Researchers identified two ways the PIN code used to secure Google Wallet on Android smartphones can be cracked.
researchers have figured out ways to crack the PIN code used to secure Google
Wallet, raising new questions about the safety of the payment system.
Tech blog TheSmartphoneChamp
described Feb. 10 how someone can bypass the PIN
code on Google Wallet by just clearing data associated with the payment app
from the smartphone's application settings menu. This causes Google Wallet to
reset itself and prompts the user for a new PIN the next time it is launched.
Once the user has created a new code and tied in a Google PrePaid card to the
app, all previously available funds are again available, TheSmartphoneChamp
strongly encourages anyone who loses their device to call Google Wallet's
support at 855-492-5538 to disable the prepaid card to prevent attackers from
exploiting this issue.
"We are currently working on an automated fix as well
that will be available soon," Google said.
came less than a day after researchers at Web security provider Zvelo found a
way to brute-force the PIN code on rooted devices. Google Wallet stores a hash
of the PIN that prevents thieves from accessing the payment application, but
the fact that the code consists of only four numerals makes it susceptible to a
brute-force attack, Joshua Rubin, a Zvelo
engineer wrote Feb. 9. For the brute-force
attack to work, the phone needs to be "rooted" first, either by the
user or someone who has physical access to the device.
is a near-field communication (NFC) payment service that allows users to use
their smartphones to make purchases. The Wallet app stores the credit card and
other banking data. When it is time to pay for an item, the user is prompted to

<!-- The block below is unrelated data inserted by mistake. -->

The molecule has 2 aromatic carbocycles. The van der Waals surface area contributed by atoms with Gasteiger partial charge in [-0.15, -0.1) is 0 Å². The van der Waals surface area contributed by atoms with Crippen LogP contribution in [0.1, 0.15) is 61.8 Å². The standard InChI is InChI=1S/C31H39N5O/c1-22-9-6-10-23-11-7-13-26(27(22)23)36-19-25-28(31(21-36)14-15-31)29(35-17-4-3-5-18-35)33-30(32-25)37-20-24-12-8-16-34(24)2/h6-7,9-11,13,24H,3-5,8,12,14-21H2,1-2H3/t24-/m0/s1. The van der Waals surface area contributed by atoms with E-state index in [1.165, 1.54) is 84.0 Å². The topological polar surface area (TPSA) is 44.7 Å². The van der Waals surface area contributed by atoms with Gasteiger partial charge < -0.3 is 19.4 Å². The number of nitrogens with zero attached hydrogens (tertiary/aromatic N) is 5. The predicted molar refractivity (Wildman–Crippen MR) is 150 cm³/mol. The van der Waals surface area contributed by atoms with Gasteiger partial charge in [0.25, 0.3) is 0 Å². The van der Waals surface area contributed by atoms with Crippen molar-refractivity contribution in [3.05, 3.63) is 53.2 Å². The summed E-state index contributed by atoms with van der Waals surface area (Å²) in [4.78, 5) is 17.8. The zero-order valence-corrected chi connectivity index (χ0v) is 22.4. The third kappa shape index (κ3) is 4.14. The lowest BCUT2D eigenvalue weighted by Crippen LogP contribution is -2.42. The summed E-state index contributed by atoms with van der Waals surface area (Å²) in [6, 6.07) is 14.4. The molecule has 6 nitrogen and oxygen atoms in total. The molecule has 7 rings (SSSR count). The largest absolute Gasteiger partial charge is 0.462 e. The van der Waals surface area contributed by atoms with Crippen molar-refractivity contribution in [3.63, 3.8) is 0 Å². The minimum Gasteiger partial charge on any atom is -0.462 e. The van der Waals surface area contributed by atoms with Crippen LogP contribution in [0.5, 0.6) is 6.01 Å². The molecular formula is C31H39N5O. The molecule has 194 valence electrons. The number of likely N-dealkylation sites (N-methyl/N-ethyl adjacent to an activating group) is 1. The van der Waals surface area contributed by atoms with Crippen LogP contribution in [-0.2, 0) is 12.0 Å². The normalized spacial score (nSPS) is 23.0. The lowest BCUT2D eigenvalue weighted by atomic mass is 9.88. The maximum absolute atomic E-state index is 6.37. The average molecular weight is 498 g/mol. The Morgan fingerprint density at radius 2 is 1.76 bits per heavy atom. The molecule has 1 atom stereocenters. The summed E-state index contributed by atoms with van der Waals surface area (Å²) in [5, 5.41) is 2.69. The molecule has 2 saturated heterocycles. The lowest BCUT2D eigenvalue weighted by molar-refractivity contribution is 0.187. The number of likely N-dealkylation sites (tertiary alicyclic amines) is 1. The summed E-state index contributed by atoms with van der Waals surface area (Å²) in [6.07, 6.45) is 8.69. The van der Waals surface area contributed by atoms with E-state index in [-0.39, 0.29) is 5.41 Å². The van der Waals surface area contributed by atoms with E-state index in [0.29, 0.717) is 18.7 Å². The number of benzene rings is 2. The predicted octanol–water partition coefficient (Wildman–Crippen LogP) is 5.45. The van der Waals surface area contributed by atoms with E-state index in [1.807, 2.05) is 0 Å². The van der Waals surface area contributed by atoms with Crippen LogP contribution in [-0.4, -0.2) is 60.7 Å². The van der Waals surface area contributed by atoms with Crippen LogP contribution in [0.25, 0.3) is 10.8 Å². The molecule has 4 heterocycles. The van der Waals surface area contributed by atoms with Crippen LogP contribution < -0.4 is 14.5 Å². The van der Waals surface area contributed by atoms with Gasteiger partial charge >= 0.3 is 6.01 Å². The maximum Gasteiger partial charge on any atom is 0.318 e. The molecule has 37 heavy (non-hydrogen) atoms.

enter the PIN code to authorize the transaction. The brute-force attack targets
this specific code, which is stored as a hash on the device.
that the PIN can only be a four-digit numeric value, it dawned on us that a
brute-force attack would only require calculating, at most, 10,000 SHA256
hashes," Rubin wrote on the Zvelo Website.
Algorithm is a cryptographic hash function and the version used in Google
Wallet, SHA256, is considered fairly secure. The algorithm turns the PIN into a
special code that can't be converted back to the original. The app takes what
was entered, hashes it and compares it against the stored value. If the code
matches, then it is correct.
that a PIN consisting of four numbers can only contain 10,000 possible
combinations. It is computationally inexpensive to generate a hash of all
10,000 combinations, and his Google Wallet Cracker app proceeds to compare the
possibilities against what is stored on the device.
already disclosed the issue to Google.
technique relied on rooting the Android device to disable the security mechanisms
that protect Google Wallet, Google said in a statement. "To date, there is
no known vulnerability that enables someone to take a consumer phone and gain
root access while preserving any Wallet information such as the PIN,"
according to the statement.
way to prevent Cracker app to gain access to the hashed code would be to move
the PIN off the device and store it on the Secure Device or the NFC chip, said
Rubin. However, the move would make banks, as the payment processor,
responsible for PIN security instead of Google. Banks have to choose to take on
the financial and administrative overhead of moving the PIN instead of leaving
it up to Google, and "potentially put the banks on the hook for the PIN
security," said Rubin.
strongly encourages users with rooted devices not to install Google Wallet. For
those with Google Wallet, the company suggests they lock the screen, use facial
recognition and pattern matching, to add another layer of security on the
was considered fairly safe because users had to enter a code to authorize
payment, and the code was stored in hash. Wallet also allows only five
incorrect attempts before locking the user out of the phone. However, Rubin's
Wallet Cracker app can figure out the PIN without a single invalid attempt.
This isn't the
first time people poked around Google Wallet's security. In December,
researchers from ViaForensics disclosed some sensitive information, such as
cardholder names, credit limit and account balance, was not encrypted in Google Wallet
. The unencrypted data
exposed users to social engineering attacks to obtain more sensitive
information, according to Mark Bower, vice president of Voltage Security.